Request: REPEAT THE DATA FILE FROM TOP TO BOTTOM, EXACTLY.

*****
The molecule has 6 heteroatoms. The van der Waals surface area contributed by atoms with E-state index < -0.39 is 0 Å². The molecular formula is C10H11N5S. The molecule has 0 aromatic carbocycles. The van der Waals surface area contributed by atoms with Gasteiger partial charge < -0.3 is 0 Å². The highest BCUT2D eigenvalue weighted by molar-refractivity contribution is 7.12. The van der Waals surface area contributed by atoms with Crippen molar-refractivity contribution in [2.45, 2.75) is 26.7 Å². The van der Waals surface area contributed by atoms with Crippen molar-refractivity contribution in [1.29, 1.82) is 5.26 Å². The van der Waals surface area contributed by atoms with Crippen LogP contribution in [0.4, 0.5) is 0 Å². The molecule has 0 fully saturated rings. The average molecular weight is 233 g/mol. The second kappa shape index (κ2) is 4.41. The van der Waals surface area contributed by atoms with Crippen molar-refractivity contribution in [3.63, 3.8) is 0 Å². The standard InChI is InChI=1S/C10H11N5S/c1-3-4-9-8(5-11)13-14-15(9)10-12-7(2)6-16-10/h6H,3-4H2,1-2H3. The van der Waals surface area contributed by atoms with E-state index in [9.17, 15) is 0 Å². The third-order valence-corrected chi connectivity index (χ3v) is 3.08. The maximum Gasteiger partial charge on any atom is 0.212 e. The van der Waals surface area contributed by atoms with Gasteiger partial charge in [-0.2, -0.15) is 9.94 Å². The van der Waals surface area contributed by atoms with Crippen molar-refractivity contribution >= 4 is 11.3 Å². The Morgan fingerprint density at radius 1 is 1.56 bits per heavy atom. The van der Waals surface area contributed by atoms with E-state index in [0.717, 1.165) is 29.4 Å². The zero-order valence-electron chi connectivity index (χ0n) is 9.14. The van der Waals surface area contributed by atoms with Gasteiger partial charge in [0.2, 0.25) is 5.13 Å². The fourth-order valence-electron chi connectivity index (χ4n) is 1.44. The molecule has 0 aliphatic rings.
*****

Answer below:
The molecule has 6 heteroatoms. The van der Waals surface area contributed by atoms with E-state index < -0.39 is 0 Å². The molecular formula is C10H11N5S. The molecule has 0 aromatic carbocycles. The van der Waals surface area contributed by atoms with Gasteiger partial charge < -0.3 is 0 Å². The highest BCUT2D eigenvalue weighted by molar-refractivity contribution is 7.12. The van der Waals surface area contributed by atoms with Crippen molar-refractivity contribution in [2.45, 2.75) is 26.7 Å². The van der Waals surface area contributed by atoms with Crippen molar-refractivity contribution in [1.29, 1.82) is 5.26 Å². The van der Waals surface area contributed by atoms with Crippen LogP contribution in [0.4, 0.5) is 0 Å². The molecule has 0 fully saturated rings. The average molecular weight is 233 g/mol. The second kappa shape index (κ2) is 4.41. The van der Waals surface area contributed by atoms with Crippen molar-refractivity contribution in [3.63, 3.8) is 0 Å². The standard InChI is InChI=1S/C10H11N5S/c1-3-4-9-8(5-11)13-14-15(9)10-12-7(2)6-16-10/h6H,3-4H2,1-2H3. The van der Waals surface area contributed by atoms with E-state index in [9.17, 15) is 0 Å². The third-order valence-corrected chi connectivity index (χ3v) is 3.08. The maximum Gasteiger partial charge on any atom is 0.212 e. The van der Waals surface area contributed by atoms with Gasteiger partial charge in [-0.2, -0.15) is 9.94 Å². The van der Waals surface area contributed by atoms with Crippen molar-refractivity contribution >= 4 is 11.3 Å². The Morgan fingerprint density at radius 1 is 1.56 bits per heavy atom. The van der Waals surface area contributed by atoms with E-state index in [0.717, 1.165) is 29.4 Å². The zero-order valence-electron chi connectivity index (χ0n) is 9.14. The van der Waals surface area contributed by atoms with Gasteiger partial charge in [0.2, 0.25) is 5.13 Å². The fourth-order valence-electron chi connectivity index (χ4n) is 1.44. The molecule has 0 aliphatic rings.